|Does her hair hold the secret to her fitness body? Actually that's unlikely, but it appears possible that a hair analysis could reveals what's keeping you back from a similarly amazing physique.|
Much in contrast to serum levels, by the way. If those are off, it's either due to an acute event (like diarrhea, for example ;-) or you have a real reason to be concerned. There is after all a really good reason these minerals are also called "electrolytes": They are heavily involved in the ion and thus charge-exchange that keeps your heart beating!
Before we get to the actual hair mineral analysis data, let's briefly have a look at another set of striking and not so striking differences between the "normal" subjects and those with established metabolic syndrome:
|Figure 1: Serum mineral concentrations, visceral (VAT) and subcutaneous body fat and smoking status in subjects w/ and w/out metabolic syndrome (Choi. 2014)|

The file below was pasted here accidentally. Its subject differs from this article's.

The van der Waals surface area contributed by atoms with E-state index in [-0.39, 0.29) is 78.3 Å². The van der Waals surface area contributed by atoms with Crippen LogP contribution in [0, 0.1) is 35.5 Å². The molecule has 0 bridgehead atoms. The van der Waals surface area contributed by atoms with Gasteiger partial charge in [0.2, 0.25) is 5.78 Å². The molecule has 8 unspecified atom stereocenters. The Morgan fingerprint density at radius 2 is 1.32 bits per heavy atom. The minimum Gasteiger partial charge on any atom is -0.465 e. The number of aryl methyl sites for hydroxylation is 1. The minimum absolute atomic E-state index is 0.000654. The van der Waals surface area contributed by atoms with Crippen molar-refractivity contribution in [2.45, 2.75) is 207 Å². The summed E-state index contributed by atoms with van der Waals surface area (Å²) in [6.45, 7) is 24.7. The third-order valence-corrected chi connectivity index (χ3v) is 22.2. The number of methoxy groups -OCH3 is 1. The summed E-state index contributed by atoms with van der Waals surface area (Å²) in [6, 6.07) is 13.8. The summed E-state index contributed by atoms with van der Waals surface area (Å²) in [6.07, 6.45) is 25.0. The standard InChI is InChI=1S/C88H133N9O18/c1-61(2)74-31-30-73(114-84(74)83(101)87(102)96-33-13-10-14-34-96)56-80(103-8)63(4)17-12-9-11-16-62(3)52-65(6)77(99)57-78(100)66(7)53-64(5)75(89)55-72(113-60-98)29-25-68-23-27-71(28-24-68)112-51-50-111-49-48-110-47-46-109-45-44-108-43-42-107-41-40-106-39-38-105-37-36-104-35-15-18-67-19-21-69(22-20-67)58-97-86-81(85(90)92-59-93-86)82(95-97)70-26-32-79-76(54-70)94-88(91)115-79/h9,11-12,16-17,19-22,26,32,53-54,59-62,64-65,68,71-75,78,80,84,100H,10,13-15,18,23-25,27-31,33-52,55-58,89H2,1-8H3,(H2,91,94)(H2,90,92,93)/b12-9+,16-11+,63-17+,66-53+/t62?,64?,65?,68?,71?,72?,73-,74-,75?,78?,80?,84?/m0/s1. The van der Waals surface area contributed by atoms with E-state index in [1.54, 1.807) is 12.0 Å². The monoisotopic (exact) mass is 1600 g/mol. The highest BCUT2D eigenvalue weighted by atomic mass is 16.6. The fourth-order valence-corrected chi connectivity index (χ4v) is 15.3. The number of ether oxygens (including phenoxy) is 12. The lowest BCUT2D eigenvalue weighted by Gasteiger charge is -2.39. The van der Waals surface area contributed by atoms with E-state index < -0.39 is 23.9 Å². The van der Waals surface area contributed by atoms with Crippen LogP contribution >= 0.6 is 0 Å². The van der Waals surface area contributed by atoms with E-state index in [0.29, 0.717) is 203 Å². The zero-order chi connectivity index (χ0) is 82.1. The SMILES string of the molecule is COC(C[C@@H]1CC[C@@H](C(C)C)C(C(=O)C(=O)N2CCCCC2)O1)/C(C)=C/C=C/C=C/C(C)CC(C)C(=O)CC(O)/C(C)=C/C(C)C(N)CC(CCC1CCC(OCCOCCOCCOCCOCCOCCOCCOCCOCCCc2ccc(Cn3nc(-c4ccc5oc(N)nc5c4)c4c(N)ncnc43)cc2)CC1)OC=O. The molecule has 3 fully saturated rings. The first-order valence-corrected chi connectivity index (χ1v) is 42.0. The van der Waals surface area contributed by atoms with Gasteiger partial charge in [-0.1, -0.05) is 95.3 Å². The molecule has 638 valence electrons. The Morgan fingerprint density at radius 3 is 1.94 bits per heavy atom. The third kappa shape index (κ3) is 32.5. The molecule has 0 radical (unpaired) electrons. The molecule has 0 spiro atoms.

Potassium, insulin resistance & obesity: Later in this article you will learn that there was a negative association between the amount of potassium in the hair of the subjects and their HDL and insulin sensitivity. It's important not to confuse this with the message "potassium is bad for your insulin sensitivity" - in fact, in 1980, Rowe et al. observed significant decreases in plasma insulin response to sustained hyperglycemia and a ~30% reduction in glucose metabolism (Rowe. 1980).Moverover, visceral fat was a much more reliable parameter to distinguish the healthy and unhealthy subjects than subcutaneous fat and... a bit to my surprise: Smoking appears to be associated with a lower metabolic risk than non-smoking.
Let's take a look at the hair analysis, now
Much in contrast to the serum levels, the hair mineral analysis did reveal significant inter-group differences and corresponding correlations:
- Choi, Whan-Seok, Se-Hong Kim, and Ju-Hye Chung. "Relationships of Hair Mineral Concentrations with Insulin Resistance in Metabolic Syndrome." Biological Trace Element Research (2014): 1-7.
- Rowe, John W., et al. "Effect of experimental potassium deficiency on glucose and insulin metabolism." Metabolism 29.6 (1980): 498-502.